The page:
This article argues that John Rawls' liberal philosophising is an inadequate means of facing today's varied social and political challenges, both domestic and international, because it is incapable of grasping the antagonistic dimension which is constitutive of the political. Focusing first on Rawls' conception of politics in a well-ordered liberal society, and thereafter on his arguments pertaining to the field of international politics, it is shown how Rawls forecloses the recognition of the properly political moment by postulating that the discrimination between what is legitimate and what is not legitimate is dictated by morality and rationality. With exclusions presented as rationally justified and with the antagonistic dimension of politics whisked away, liberalism appears as the truly moral and rational solution to the problem of how to organise human coexistence, and its universalisation becomes the aim of all those who are moved by moral and rational considerations. Against this conception, it is suggested that a future, more peaceful world would be less a cosmopolitan and more a pluralist one.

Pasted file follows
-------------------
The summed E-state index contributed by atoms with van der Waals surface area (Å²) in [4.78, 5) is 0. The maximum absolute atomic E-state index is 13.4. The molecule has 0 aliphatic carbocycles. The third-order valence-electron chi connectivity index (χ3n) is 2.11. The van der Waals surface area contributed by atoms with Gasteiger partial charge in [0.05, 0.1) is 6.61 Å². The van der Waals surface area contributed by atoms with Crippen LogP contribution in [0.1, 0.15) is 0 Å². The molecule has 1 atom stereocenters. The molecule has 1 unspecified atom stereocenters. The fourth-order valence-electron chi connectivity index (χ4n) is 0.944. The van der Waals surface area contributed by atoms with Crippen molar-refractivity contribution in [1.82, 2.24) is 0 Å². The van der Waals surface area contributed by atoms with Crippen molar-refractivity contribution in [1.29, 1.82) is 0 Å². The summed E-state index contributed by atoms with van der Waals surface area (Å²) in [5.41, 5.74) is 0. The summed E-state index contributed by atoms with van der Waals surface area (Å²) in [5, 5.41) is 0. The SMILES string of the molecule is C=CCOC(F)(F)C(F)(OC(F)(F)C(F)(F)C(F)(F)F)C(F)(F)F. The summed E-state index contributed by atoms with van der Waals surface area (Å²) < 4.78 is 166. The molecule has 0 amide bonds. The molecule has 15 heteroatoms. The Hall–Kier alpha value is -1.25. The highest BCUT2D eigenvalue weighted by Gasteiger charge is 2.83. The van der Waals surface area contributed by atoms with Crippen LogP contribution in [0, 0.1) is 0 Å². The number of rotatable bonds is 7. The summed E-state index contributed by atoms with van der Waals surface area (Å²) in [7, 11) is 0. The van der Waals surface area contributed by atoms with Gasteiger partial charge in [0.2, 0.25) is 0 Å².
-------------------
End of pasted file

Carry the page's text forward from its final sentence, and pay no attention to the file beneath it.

Where Does He Leave Us?
R. Bruce Douglass
John Rawls is widely thought to have revitalised political philosophy. This paper discusses that claim critically in the light of Rawls' own characterisation of his project as well as a series of objections that have been raised by critics from diverse points of view. It concludes that the criticisms advanced by the authors in question help to clarify what exactly Rawls accomplished. He did revitalise liberal political philosophy, but in a manner that lacks much of the traditional substance of political philosophy. The paper concludes by discussing the significance of this finding and its implications for the future of political philosophy.
It is well known that through his conception of justice as fairness, Rawls sought to reconcile the values of liberty and equality that some had considered at odds with each other. By contrast, he hardly said anything about the other grand
The Uneasy Case of Salvation Religions
William A. Edmundson
cannot. But, I will argue, it is a mistake to think so. John Rawls 1 struggled with the problem. “How is it possible for those affirming a religious doctrine that is based on religious authority, for example, the Church or the Bible, also to hold a
In his 1993 Oxford Amnesty Lecture, John Rawls attempts to respond to some of the criticisms his theory of justice has received from those concerned with the international aspects of social justice, and in particular with universal human rights. Rawls takes what he refers to as the ‘law of peoples’ as the focus for his discussion. He claims that a general liberal theory of justice may be extended internationally and form the basis for a universally recognised basic human rights minimum. Additionally, Rawls suggests that this scheme of international justice is an improvement on other liberal theories dealing with human rights because, he concludes, it would be acceptable to nonliberal, non-Western societies as well as to liberal, Western societies.